“And death shall be no more,” Donne writes, “Death thou shalt die” (“Death, Be Not Proud,” l. 14).

Dividing the quote may highlight a particular nuance of the quote’s meaning. In the first example, the division calls attention to the two parts of Hamlet’s claim. The first phrase states that nothing is inherently good or bad; the second phrase suggests that our perspective causes things to become good or bad. In the second example, the isolation of “Death thou shalt die” at the end of the sentence draws a reader’s attention to that phrase in particular. As you decide whether or not you want to break up a quote, you should consider the shift in emphasis that the division might create.

Use the words of the quote grammatically within your own sentence.

When Hamlet tells Rosencrantz that he “could be bounded in a nutshell and count [him]self a king of infinite space” (Hamlet 2.2), he implies that thwarted ambition did not cause his depression.

Ultimately, death holds no power over Donne since in the afterlife, “death shall be no more” (“Death, Be Not Proud,” l. 14).

Note that when you use “that” after the verb that introduces the quote, you no longer need a comma.

The Pirate King argues that “it is, it is a glorious thing/to be a pirate king” (Pirates of Penzance, 1983).

How much should I quote?

As few words as possible. Remember, your paper should primarily contain your own words, so quote only the most pithy and memorable parts of sources. Here are guidelines for selecting quoted material judiciously:

Excerpt fragments.

Sometimes, you should quote short fragments, rather than whole sentences. Suppose you interviewed Jane Doe about her reaction to John F. Kennedy’s assassination. She commented:

“I couldn’t believe it. It was just unreal and so sad. It was just unbelievable. I had never experienced such denial. I don’t know why I felt so strongly. Perhaps it was because JFK was more to me than a president. He represented the hopes of young people everywhere.”

You could quote all of Jane’s comments, but her first three sentences are fairly redundant. You might instead want to quote Jane when she arrives at the ultimate reason for her strong emotions:

Jane Doe grappled with grief and disbelief. She had viewed JFK, not just as a national figurehead, but as someone who “represented the hopes of young people everywhere.”

Excerpt those fragments carefully!

Quoting the words of others carries a big responsibility. Misquoting misrepresents the ideas of others. Here’s a classic example of a misquote:

John Adams has often been quoted as having said: “This would be the best of all possible worlds if there were no religion in it.”

John Adams did, in fact, write the above words. But if you see those words in context, the meaning changes entirely. Here’s the rest of the quotation:

Twenty times, in the course of my late reading, have I been on the point of breaking out, ‘this would be the best of all possible worlds, if there were no religion in it!!!!’ But in this exclamation, I should have been as fanatical as Bryant or Cleverly. Without religion, this world would be something not fit to be mentioned in public company—I mean hell.

As you can see from this example, context matters!

This example is from Paul F. Boller, Jr. and John George, They Never Said It: A Book of Fake Quotes, Misquotes, and Misleading Attributions (Oxford University Press, 1989).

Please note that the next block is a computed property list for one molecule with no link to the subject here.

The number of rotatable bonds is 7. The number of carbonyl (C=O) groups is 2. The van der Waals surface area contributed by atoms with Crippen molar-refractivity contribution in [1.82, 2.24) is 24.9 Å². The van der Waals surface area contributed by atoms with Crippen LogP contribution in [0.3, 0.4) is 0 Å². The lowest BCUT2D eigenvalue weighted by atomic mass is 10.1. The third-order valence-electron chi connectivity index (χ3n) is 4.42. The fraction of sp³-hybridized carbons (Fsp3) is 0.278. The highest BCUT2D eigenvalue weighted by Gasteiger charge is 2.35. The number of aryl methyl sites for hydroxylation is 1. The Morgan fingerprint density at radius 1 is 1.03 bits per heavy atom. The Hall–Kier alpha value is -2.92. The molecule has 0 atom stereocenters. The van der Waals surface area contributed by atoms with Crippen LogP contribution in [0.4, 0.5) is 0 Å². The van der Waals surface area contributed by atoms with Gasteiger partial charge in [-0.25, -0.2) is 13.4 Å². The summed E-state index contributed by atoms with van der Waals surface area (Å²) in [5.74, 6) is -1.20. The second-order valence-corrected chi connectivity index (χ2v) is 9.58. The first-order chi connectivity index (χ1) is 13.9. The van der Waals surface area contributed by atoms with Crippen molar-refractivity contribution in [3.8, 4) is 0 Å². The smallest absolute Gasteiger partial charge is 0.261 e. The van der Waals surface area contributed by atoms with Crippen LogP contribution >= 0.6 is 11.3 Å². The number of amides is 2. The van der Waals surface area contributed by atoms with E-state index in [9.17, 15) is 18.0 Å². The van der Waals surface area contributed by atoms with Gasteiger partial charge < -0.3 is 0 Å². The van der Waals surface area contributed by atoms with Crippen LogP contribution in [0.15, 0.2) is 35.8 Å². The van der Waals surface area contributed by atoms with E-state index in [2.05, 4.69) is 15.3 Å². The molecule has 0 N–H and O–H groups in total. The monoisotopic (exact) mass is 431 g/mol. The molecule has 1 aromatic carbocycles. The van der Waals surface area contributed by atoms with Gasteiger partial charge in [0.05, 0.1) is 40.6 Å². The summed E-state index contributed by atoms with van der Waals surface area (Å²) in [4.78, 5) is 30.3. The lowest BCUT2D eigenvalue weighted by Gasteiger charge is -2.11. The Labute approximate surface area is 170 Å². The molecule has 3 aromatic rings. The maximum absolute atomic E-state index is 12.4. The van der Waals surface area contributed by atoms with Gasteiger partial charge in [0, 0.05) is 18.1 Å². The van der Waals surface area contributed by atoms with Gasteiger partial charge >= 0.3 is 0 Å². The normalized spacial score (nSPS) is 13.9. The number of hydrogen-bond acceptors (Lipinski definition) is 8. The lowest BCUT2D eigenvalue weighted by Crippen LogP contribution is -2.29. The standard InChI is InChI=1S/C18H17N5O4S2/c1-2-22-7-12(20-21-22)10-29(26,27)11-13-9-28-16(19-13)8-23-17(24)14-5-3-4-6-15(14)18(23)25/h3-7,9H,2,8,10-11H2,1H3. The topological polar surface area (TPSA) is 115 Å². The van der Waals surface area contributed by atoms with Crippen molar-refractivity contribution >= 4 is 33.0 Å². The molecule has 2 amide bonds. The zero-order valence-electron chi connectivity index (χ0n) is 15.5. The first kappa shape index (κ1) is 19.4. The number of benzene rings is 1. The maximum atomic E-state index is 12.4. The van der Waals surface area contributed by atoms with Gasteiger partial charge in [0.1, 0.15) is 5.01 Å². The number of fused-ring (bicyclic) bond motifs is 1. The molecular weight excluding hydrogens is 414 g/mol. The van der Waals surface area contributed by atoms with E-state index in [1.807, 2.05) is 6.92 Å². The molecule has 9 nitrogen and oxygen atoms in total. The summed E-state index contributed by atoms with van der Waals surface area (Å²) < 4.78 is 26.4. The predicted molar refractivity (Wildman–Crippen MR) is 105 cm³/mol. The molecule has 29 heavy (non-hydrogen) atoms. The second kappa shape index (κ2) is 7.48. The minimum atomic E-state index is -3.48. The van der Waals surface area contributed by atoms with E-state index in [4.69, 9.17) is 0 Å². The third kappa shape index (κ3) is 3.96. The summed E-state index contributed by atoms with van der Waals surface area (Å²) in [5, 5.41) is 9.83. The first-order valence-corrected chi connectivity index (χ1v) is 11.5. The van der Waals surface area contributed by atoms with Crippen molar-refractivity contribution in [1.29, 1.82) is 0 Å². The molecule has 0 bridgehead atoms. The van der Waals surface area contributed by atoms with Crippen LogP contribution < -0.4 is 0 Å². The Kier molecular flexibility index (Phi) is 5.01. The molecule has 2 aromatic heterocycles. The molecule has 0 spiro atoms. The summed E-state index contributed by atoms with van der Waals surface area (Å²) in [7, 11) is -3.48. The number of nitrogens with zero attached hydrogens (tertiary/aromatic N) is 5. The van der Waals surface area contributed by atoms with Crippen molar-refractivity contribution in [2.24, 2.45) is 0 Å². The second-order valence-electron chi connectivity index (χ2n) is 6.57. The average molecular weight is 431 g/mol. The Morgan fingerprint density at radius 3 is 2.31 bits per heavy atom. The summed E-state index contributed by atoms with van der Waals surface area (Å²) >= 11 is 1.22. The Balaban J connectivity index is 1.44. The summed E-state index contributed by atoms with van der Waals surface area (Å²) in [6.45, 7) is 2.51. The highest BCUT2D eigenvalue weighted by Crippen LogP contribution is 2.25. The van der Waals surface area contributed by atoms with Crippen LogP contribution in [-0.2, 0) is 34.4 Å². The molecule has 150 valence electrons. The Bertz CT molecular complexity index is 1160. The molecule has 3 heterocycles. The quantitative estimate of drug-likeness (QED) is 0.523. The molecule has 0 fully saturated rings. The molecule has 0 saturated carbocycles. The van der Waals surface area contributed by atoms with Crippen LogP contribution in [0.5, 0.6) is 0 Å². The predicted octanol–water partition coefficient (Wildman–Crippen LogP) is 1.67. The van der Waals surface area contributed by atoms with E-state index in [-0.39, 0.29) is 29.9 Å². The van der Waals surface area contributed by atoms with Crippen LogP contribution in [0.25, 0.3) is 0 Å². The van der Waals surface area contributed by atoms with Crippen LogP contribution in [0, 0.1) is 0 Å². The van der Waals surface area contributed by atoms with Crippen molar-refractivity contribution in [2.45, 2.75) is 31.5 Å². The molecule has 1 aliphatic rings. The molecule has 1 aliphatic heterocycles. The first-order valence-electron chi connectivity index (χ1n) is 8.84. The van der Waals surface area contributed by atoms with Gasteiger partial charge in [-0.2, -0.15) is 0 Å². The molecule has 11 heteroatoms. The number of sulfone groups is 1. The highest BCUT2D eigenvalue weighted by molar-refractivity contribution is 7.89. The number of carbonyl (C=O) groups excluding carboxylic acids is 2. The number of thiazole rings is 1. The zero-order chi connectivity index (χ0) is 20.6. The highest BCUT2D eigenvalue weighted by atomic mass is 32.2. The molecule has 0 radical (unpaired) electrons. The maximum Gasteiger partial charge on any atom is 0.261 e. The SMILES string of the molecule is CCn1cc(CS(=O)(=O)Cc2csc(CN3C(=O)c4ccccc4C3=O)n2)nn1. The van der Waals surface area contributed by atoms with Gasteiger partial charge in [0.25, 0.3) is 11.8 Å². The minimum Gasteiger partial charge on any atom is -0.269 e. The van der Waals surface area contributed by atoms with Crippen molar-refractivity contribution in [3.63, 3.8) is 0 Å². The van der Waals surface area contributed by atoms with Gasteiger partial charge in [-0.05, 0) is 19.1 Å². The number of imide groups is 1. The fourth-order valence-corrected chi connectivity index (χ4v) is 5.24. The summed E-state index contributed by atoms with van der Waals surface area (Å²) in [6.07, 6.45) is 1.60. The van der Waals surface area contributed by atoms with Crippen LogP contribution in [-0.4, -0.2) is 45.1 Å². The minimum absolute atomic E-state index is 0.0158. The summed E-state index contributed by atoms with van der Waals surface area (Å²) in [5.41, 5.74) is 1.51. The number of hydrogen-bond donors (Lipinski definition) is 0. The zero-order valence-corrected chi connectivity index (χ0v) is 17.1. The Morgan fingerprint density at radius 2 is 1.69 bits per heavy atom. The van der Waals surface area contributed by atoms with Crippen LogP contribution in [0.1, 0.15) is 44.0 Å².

Use block quotations sparingly.

There may be times when you need to quote long passages. However, you should use block quotations only when you fear that omitting any words will destroy the integrity of the passage. If that passage exceeds four lines (some sources say five), then set it off as a block quotation.

Be sure you are handling block quotes correctly in papers for different academic disciplines–check the index of the citation style guide you are using. Here are a few general tips for setting off your block quotations:

  • Set up a block quotation with your own words followed by a colon.
  • Indent. You normally indent 4-5 spaces for the start of a paragraph. When setting up a block quotation, indent the entire paragraph once from the left-hand margin.
  • Single space or double space within the block quotation, depending on the style guidelines of your discipline (MLA, CSE, APA, Chicago, etc.).
  • Do not use quotation marks at the beginning or end of the block quote—the indentation is what indicates that it’s a quote.
  • Place parenthetical citation according to your style guide (usually after the period following the last sentence of the quote).
  • Follow up a block quotation with your own words.

So, using the above example from John Adams, here’s how you might include a block quotation:

After reading several doctrinally rigid tracts, John Adams recalled the zealous ranting of his former teacher, Joseph Cleverly, and minister, Lemuel Bryant. He expressed his ambivalence toward religion in an 1817 letter to Thomas Jefferson:

Adams clearly appreciated religion, even if he often questioned its promotion.

How do I combine quotation marks with other punctuation marks?

It can be confusing when you start combining quotation marks with other punctuation marks. You should consult a style manual for complicated situations, but the following two rules apply to most cases:

Keep periods and commas within quotation marks.

So, for example:

According to Professor Poe, werewolves “represent anxiety about the separation between human and animal,” and werewolf movies often “interrogate those boundaries.”

In the above example, both the comma and period were enclosed in the quotation marks. The main exception to this rule involves the use of internal citations, which always precede the last period of the sentence. For example:

According to Professor Poe, werewolves “represent anxiety about the separation between human and animal,” and werewolf movies often “interrogate those boundaries” (Poe 167).